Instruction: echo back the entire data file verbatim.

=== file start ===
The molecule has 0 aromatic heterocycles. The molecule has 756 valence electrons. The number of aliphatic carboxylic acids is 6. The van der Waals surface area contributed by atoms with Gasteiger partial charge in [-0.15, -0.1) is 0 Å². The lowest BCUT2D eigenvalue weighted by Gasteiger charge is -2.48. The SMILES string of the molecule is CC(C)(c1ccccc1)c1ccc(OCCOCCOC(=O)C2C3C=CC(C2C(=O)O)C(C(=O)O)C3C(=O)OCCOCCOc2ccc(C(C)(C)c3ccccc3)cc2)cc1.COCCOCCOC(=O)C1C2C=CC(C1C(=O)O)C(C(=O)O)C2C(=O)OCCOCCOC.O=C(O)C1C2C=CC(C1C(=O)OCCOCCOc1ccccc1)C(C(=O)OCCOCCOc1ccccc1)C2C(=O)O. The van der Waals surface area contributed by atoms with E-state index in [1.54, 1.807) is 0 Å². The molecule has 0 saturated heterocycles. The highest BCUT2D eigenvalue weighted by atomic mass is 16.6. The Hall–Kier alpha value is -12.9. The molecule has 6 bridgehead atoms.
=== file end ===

The molecule has 0 aromatic heterocycles. The molecule has 756 valence electrons. The number of aliphatic carboxylic acids is 6. The van der Waals surface area contributed by atoms with Gasteiger partial charge in [-0.15, -0.1) is 0 Å². The lowest BCUT2D eigenvalue weighted by Gasteiger charge is -2.48. The SMILES string of the molecule is CC(C)(c1ccccc1)c1ccc(OCCOCCOC(=O)C2C3C=CC(C2C(=O)O)C(C(=O)O)C3C(=O)OCCOCCOc2ccc(C(C)(C)c3ccccc3)cc2)cc1.COCCOCCOC(=O)C1C2C=CC(C1C(=O)O)C(C(=O)O)C2C(=O)OCCOCCOC.O=C(O)C1C2C=CC(C1C(=O)OCCOCCOc1ccccc1)C(C(=O)OCCOCCOc1ccccc1)C2C(=O)O. The van der Waals surface area contributed by atoms with E-state index in [1.54, 1.807) is 0 Å². The molecule has 0 saturated heterocycles. The highest BCUT2D eigenvalue weighted by atomic mass is 16.6. The Hall–Kier alpha value is -12.9. The molecule has 6 bridgehead atoms.